2019 LDWF Commercial Fishing Regs - Page 21

Packaging, Labeling & Shipping In-Shell Oysters
You must pack in-shell oysters (except those for bulk shipments) in
clean barrels or sacks.
When in-shell oysters are temporarily offloaded for any reason, you
must store them on pallets or on a well-graded paved surface and limit
direct exposure to the sun to no more than 30 minutes.
If you ship in-shell oysters in bulk, you may not ship them by truck or
car, except when shipping from only one seller to only one buyer. An
oyster harvest tag must accompany each shipment.
You may ship in-shell oysters in bulk by boat when harvesters obtain
the oysters directly from growing areas and sell them without
shucking them. When you ship in-shell oysters by boat, you must
label the shipment according to requirements for shucked oysters. If
these oysters are intended for processing in shucking houses, the boat
operator must keep records in a book provided for such purposes only,
showing the sources and quantity of oysters, date and local waters
where the oysters were taken, and license or certificate number of
persons buying and selling the oysters. The operator must keep these
records for 12 months.
All land-based deliveries of in-shell oysters must be made aboard
mechanically refrigerated trucks with an internal air temperature
of 45°F or less. (Exceptions: deliveries to certified shellfish dealers
located less than 30 minutes from the dock and deliveries to steam
factories for thermal processing and canning from November through
May within 72 hours from the time harvesting began.)
Railroad cars and trucks in which oysters are shipped in sacks must be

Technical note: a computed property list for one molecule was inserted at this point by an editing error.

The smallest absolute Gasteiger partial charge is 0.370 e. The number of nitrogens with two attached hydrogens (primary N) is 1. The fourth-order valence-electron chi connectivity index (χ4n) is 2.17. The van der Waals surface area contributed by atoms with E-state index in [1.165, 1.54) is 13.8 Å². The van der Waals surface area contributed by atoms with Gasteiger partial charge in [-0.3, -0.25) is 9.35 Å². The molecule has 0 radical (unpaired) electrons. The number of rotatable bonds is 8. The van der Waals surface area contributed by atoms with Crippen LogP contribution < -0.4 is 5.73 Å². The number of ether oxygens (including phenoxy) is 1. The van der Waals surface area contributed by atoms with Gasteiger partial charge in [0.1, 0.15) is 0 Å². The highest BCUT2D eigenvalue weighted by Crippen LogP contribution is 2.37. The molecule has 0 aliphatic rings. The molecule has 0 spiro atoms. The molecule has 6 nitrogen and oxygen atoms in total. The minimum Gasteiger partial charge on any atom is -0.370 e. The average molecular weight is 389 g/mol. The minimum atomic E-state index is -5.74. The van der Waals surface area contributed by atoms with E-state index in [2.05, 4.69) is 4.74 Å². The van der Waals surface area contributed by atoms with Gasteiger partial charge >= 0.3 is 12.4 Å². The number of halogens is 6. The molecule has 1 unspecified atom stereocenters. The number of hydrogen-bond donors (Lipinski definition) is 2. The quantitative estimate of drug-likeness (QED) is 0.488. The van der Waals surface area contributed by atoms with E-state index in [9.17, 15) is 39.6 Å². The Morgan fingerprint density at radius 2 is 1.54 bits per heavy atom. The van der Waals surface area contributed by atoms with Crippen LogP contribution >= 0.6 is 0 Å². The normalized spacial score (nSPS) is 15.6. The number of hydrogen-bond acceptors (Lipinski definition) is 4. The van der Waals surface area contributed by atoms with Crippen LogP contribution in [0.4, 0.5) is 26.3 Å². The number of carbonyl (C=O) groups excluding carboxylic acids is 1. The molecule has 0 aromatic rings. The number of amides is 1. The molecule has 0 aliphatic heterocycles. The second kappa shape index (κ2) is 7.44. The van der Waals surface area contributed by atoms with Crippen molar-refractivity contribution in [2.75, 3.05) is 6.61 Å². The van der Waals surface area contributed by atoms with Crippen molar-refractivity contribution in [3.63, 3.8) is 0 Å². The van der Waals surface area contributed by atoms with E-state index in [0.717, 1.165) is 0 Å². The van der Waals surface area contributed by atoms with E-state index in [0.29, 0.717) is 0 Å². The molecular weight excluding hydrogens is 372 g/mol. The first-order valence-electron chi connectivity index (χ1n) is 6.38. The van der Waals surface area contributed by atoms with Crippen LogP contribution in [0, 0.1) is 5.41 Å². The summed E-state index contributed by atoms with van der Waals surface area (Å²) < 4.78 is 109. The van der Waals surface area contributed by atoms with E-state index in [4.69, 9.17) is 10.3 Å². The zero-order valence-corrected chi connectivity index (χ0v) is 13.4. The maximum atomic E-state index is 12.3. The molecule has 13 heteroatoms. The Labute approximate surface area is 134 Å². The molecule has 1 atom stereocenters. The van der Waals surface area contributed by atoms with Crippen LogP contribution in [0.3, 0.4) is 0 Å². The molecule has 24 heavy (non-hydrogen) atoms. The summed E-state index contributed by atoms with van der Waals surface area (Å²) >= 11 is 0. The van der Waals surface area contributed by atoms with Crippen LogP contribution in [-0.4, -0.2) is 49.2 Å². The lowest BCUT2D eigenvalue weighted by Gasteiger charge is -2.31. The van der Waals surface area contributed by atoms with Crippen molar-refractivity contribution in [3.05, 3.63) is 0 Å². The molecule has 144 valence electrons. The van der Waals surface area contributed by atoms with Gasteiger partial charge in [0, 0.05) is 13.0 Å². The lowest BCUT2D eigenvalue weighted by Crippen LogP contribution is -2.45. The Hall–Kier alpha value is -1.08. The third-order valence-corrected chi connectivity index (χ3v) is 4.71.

kept clean; both are subject to inspection. Vessels used to transport
in-shell oysters must be constructed to prevent contamination,
deterioration and decomposition of oysters during transport. They
must be pre-chilled to 45°F or below prior to loading; the dealer must
document compliance with this temperature requirement.
For shipments by air, in-shell oysters must have an internal meat
temperature of 45°F or less at all times. You must pre-chill them to
an internal temperature of 40°F or less prior to packing them into
insulated containers with frozen gel packs.
If you receive in-shell oysters either sacked or in boxes from a certified
dealer and do not process or repack them, you must label the package
with your name and certification number if you reship them to another
certified dealer, wholesaler or retailer.
You may label in-shell oysters in sacks in bulk when the sale is between
certified dealers.
Post-Harvest Processing
If you process oysters to reduce the level of a particular pathogen, you must:
• Have a HACCP plan approved by LDH that ensures the processing
method reduces pathogen(s) in the product to established safe
levels for the at-risk population. This plan must include process
controls and periodic sampling to ensure and verify that these
criteria are met.
• Package and label all oysters in accordance with all National